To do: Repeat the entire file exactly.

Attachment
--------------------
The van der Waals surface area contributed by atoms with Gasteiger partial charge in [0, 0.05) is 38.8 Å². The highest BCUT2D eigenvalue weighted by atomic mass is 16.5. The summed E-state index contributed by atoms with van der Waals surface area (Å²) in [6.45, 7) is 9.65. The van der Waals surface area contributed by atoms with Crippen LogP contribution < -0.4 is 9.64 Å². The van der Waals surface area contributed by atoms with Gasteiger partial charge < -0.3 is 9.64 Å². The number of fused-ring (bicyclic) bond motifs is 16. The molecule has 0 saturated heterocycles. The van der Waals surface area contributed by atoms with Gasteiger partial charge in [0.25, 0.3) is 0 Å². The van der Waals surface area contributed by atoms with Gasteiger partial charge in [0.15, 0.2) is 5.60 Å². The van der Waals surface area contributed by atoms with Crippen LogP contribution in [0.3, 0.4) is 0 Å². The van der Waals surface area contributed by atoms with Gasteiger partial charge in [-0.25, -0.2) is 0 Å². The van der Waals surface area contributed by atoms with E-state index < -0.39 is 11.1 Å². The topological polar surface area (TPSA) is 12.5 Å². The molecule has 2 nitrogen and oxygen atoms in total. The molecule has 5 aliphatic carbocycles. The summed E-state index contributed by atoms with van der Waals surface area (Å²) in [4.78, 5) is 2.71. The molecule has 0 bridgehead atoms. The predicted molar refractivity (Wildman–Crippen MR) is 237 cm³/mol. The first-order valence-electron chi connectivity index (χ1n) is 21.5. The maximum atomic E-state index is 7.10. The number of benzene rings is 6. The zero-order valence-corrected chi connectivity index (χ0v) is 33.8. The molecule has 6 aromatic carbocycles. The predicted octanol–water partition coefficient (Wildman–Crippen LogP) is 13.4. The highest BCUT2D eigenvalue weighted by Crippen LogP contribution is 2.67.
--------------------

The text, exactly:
The van der Waals surface area contributed by atoms with Gasteiger partial charge in [0, 0.05) is 38.8 Å². The highest BCUT2D eigenvalue weighted by atomic mass is 16.5. The summed E-state index contributed by atoms with van der Waals surface area (Å²) in [6.45, 7) is 9.65. The van der Waals surface area contributed by atoms with Crippen LogP contribution < -0.4 is 9.64 Å². The van der Waals surface area contributed by atoms with Gasteiger partial charge < -0.3 is 9.64 Å². The number of fused-ring (bicyclic) bond motifs is 16. The molecule has 0 saturated heterocycles. The van der Waals surface area contributed by atoms with Gasteiger partial charge in [0.25, 0.3) is 0 Å². The van der Waals surface area contributed by atoms with Gasteiger partial charge in [0.15, 0.2) is 5.60 Å². The van der Waals surface area contributed by atoms with Crippen LogP contribution in [0.3, 0.4) is 0 Å². The van der Waals surface area contributed by atoms with Gasteiger partial charge in [-0.25, -0.2) is 0 Å². The van der Waals surface area contributed by atoms with E-state index < -0.39 is 11.1 Å². The topological polar surface area (TPSA) is 12.5 Å². The molecule has 2 nitrogen and oxygen atoms in total. The molecule has 5 aliphatic carbocycles. The summed E-state index contributed by atoms with van der Waals surface area (Å²) in [4.78, 5) is 2.71. The molecule has 0 bridgehead atoms. The predicted molar refractivity (Wildman–Crippen MR) is 237 cm³/mol. The first-order valence-electron chi connectivity index (χ1n) is 21.5. The maximum atomic E-state index is 7.10. The number of benzene rings is 6. The zero-order valence-corrected chi connectivity index (χ0v) is 33.8. The molecule has 6 aromatic carbocycles. The predicted octanol–water partition coefficient (Wildman–Crippen LogP) is 13.4. The highest BCUT2D eigenvalue weighted by Crippen LogP contribution is 2.67.